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(a) Purposes. To maintain a balance between new affordable and market rate housing City-wide and within neighborhoods, to make housing available for all income levels and housing need types, to preserve the mixed income character of the City and its neighborhoods, to offset the withdrawal of existing housing units from rent stabilization and the loss of single-room-occupancy hotel units, to ensure the availability of land and encourage the deployment of resources to provide sufficient housing affordable to households of very low, low, and moderate incomes, to ensure adequate housing for families, seniors and the disabled community, to ensure that data on meeting affordable housing targets City-wide and within neighborhoods informs the approval process for new housing development, and to enable public participation in determining the appropriate mix of new housing approvals, there is hereby established a requirement, as detailed in this Section 103, to monitor and regularly report on the housing balance between market rate housing and affordable housing.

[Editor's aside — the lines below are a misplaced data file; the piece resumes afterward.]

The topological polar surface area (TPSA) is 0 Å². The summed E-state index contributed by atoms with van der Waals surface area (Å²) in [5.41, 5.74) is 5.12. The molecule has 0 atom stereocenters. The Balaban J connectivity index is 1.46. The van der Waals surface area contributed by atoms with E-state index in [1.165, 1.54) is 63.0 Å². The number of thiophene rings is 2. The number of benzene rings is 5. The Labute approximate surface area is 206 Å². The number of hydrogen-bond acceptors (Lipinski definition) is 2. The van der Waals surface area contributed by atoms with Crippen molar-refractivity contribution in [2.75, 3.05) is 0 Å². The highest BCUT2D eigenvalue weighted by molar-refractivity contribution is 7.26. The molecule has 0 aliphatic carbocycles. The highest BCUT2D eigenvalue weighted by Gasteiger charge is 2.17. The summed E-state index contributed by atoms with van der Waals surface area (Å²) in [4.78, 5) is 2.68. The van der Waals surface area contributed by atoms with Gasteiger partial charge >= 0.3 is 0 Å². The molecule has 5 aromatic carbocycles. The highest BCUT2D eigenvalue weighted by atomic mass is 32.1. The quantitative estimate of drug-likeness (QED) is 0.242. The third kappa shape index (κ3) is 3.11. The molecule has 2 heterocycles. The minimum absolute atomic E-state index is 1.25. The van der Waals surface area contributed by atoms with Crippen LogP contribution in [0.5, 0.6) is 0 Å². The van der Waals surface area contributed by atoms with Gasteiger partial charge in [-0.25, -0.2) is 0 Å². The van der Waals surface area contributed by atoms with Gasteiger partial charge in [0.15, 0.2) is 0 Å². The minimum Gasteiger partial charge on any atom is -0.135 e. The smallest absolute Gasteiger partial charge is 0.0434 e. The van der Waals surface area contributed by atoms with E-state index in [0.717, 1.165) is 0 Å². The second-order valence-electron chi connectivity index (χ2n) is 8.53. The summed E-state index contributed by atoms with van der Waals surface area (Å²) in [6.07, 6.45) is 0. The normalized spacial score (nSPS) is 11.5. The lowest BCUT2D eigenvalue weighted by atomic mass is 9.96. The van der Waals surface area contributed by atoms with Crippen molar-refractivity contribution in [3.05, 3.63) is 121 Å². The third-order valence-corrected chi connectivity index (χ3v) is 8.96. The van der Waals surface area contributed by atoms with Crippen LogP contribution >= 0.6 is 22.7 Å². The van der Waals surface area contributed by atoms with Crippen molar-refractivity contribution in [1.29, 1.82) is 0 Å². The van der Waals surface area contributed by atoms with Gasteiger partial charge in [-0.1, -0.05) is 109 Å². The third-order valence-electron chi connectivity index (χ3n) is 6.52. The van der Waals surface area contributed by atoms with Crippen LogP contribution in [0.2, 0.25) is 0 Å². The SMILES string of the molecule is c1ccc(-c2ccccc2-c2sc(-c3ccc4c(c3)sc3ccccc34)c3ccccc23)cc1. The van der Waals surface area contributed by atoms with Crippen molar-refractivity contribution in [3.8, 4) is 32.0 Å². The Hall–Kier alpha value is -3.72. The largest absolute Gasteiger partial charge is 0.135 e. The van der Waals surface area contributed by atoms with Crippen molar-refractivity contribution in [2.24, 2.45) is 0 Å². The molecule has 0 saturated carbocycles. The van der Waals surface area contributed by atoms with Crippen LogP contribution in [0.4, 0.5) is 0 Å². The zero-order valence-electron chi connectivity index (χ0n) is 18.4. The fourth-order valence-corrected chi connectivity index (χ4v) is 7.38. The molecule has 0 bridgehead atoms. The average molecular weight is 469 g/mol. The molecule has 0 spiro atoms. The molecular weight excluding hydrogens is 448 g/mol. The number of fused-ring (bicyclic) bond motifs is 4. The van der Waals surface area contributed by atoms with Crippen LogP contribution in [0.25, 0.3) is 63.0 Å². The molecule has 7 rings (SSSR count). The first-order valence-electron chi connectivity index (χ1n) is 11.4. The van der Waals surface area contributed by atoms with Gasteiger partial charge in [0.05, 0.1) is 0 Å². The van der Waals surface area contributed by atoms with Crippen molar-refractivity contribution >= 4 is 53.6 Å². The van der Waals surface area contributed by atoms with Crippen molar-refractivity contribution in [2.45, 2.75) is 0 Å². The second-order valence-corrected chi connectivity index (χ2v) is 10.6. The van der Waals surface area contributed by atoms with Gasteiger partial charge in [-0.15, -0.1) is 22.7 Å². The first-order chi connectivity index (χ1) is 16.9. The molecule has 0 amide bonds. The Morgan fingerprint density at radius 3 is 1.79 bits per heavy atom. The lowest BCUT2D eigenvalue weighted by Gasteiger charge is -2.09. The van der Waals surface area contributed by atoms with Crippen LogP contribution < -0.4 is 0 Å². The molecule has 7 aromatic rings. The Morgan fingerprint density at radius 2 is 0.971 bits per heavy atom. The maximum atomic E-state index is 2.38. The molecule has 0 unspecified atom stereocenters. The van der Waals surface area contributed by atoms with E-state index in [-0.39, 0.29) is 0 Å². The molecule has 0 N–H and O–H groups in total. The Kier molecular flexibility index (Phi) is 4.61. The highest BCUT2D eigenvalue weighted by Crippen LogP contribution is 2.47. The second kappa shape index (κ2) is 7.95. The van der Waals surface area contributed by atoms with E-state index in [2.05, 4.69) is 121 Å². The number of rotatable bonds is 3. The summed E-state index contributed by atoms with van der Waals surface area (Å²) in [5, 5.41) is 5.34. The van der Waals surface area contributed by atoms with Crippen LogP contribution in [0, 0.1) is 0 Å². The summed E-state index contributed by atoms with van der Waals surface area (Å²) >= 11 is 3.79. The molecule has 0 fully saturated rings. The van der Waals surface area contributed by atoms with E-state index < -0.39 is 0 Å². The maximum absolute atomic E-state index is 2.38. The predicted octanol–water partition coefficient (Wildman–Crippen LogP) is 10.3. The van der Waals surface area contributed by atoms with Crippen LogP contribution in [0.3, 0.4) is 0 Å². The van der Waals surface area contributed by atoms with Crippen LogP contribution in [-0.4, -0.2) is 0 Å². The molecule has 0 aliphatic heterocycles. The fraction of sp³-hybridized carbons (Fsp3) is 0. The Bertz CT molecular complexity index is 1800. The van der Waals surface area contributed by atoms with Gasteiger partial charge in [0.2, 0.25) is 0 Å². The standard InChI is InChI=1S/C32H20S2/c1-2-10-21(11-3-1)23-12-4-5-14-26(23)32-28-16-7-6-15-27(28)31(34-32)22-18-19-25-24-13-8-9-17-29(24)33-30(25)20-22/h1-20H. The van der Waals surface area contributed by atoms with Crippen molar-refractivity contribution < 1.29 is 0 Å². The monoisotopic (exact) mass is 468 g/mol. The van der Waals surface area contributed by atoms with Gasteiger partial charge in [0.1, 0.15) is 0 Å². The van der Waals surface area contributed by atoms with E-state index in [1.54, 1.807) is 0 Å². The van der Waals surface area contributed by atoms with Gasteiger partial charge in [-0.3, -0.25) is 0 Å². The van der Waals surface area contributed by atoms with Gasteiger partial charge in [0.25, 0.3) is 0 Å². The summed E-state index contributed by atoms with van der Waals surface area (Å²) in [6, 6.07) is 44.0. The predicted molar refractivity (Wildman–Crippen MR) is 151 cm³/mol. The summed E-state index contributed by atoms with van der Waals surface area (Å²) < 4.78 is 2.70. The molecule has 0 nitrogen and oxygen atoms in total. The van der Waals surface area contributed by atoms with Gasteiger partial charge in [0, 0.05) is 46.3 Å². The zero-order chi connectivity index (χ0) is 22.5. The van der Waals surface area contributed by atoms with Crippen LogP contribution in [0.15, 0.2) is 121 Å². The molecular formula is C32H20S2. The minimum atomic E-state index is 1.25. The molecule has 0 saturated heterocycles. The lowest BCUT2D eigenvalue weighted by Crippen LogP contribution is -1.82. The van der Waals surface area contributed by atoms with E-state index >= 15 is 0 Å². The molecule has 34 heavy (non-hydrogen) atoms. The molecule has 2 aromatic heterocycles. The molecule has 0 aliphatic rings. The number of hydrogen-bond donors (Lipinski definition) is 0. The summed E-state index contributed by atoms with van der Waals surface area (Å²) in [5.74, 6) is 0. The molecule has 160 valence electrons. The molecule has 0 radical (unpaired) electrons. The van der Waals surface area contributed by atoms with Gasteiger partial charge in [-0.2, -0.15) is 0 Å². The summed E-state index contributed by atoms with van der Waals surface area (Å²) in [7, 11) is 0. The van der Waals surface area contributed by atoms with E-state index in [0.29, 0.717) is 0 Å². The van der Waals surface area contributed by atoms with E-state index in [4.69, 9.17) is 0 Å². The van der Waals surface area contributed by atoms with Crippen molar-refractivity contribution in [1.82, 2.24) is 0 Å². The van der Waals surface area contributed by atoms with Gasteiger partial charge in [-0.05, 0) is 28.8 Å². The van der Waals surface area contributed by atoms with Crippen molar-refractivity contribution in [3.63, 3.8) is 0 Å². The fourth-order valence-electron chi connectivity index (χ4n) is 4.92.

(1) In November 2014, the City voters enacted Proposition K, which established City policy to help construct or rehabilitate at least 30,000 homes by 2020. More than 50% of this housing would be affordable for middle-class households, with at least 33% affordable for low- and moderate-income households, and the City is expected to develop strategies to achieve that goal. This Section 103 sets forth a method to track performance toward the City's Housing Element goals and the near-term Proposition K goal that 33% of all new housing shall be affordable housing, as defined herein.
(2) The City's rent stabilized and permanently affordable housing stock serves very low-, low-, and moderate-income families, long-time residents, elderly seniors, disabled persons and others. The City seeks to achieve and maintain an appropriate balance between market rate housing and affordable housing City-wide and within neighborhoods because the availability of decent housing and a suitable living environment for every San Franciscan is of vital importance. Attainment of the City's housing goals requires the cooperative participation of government and the private sector to expand housing opportunities to accommodate housing needs for San Franciscans at all economic levels and to respond to the unique needs of each neighborhood where housing will be located.